19North Community Alliance launches unconventional security patrols

PHOENIX – People who live in part of North Phoenix, as well as business owners, put their money where they say.

After noticing what they call unusual activity over the past few years, the group has found an unconventional way to help stave off crime.

ABC15 takes a closer look at how and what effect this has on an understaffed police department.

“We could tell there was just an increase in drug-related crime in our community,” said Shannon McBride of 19North Community Alliance.

McBride wants to change where she lives, but she’s not just hoping for it, she’s working on it.

“Let’s see how can we become safer as a community, by safer I also mean the people who are suffering on our streets also deserve to be safer,” McBride added.

McBride leads the 19North Community Alliance.

Recently, the alliance partnered with more than 50 businesses and a few apartment complexes to hire private security guards to patrol Northern Avenue between Interstate 17 and 17th Avenue.

“We are constantly on the move. We are addressing the issues we are having right now and not waiting for them to get worse and worse and become a bigger problem,” said Captain Hank Mann of Omega Protective. Services.

Melissa Sledge owns a business in the half-mile stretch where Omega Protectives Services patrols.

“We’re a favorite meeting place for people to hang out,” Melissa Sledge said.

Omega Protective Services patrols the area 24 hours a day, seven days a week.

“My office looks just outside the front window, so I see pretty much everything that’s going on,” Sledge added.

Sledge’s business, Sledge Concrete Coatings, is next door to a methadone clinic.

People, she says, often wander onto her property, which leads her to call the police.

“The poor police department, no matter how hard they try, there just aren’t enough of them to come out and answer those calls. But, to me, it’s urgent,” Sledge added.

And, for the most part, McBride thinks that’s what makes it work.

“So we were able to make those local phone calls rather than going to our police and it took some of those phone calls off their busy plate, so they could deal with the more serious crimes or dangerous crimes” , added McBride.

McBride tells ABC15 that businesses up and down Northern Avenue are experiencing problems, from people wandering and sleeping at bus stops, to people begging and loitering.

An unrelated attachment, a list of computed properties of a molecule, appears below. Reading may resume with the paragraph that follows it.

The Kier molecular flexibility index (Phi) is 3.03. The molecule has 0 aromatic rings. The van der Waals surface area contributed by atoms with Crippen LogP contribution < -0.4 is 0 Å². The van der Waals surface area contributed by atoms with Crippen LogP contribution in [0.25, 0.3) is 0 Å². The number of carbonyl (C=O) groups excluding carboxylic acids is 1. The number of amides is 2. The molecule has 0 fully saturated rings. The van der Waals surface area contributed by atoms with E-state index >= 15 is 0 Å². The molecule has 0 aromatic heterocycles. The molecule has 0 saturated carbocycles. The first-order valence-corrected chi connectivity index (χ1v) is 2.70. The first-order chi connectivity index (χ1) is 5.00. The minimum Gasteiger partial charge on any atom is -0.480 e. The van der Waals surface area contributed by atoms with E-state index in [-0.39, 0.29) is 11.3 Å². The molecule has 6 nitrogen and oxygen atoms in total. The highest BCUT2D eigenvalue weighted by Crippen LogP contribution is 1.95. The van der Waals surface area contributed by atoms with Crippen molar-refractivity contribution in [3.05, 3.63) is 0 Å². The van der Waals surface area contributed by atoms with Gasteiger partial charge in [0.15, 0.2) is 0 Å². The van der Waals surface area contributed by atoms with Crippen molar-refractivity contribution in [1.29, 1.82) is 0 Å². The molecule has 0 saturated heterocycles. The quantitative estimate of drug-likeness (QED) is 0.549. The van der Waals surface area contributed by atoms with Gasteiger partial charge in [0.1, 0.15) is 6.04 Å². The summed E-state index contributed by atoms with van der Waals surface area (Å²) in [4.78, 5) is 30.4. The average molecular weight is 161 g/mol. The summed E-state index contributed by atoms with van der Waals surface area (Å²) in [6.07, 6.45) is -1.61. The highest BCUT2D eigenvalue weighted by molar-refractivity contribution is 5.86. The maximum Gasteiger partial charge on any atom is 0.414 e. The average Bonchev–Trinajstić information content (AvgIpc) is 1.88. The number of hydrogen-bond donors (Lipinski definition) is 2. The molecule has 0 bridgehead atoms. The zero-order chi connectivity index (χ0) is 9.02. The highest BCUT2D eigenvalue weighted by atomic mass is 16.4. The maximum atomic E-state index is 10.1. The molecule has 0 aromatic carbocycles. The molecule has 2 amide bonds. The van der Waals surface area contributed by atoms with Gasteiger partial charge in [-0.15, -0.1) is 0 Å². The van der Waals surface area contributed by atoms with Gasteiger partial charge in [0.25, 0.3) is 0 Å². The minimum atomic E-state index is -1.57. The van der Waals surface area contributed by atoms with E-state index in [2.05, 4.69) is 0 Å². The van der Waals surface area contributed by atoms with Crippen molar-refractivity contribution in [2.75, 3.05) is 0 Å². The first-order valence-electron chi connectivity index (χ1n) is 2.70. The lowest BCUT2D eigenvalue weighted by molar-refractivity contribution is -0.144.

“That’s what we were noticing and it was scary, especially as a woman going to get gas or whatever, it didn’t feel safe,” McBride added.

During the trial of the collaboration in April, May and June of this year, Phoenix police responded to 164 calls for service. Last year, during these same months, the police responded to 204 calls.

The sense of security, Sledge believes, is worth the $3,000 a year she pays.

“(It’s) tremendous value to me for my employees, for our own safety, for the value of our property, for our customers and the clientele that comes in,” Sledge added.

In addition to businesses and some apartment owners, Phoenix police come to support the alliance.

“In my 23 years, what I’ve seen is that a lot of things seem to be connected, whether it’s crime or other activities and issues in the neighborhood,” said the lieutenant of Phoenix police Nick Jimenez.

But even supporters wonder if the new patrols solve the crime problem or simply move it elsewhere.

“You have the question of where the problems sometimes go? Do they spread? Do they go a block south or a mile south,” Lt. Jimenez said.

McBride shares these concerns.

“We say you can’t, zero tolerance for crime, in my community. I hope other communities do the same. It’s the best I can do,” McBride added.

The 19North Community Alliance’s long-term plan is to expand private security patrols at Dunlap and Glendale Avenues to cover an entire district.

But what about displaced people?

ABC15 has another report, Tuesday at 6:00 p.m., detailing how the alliance is responding to this concern.

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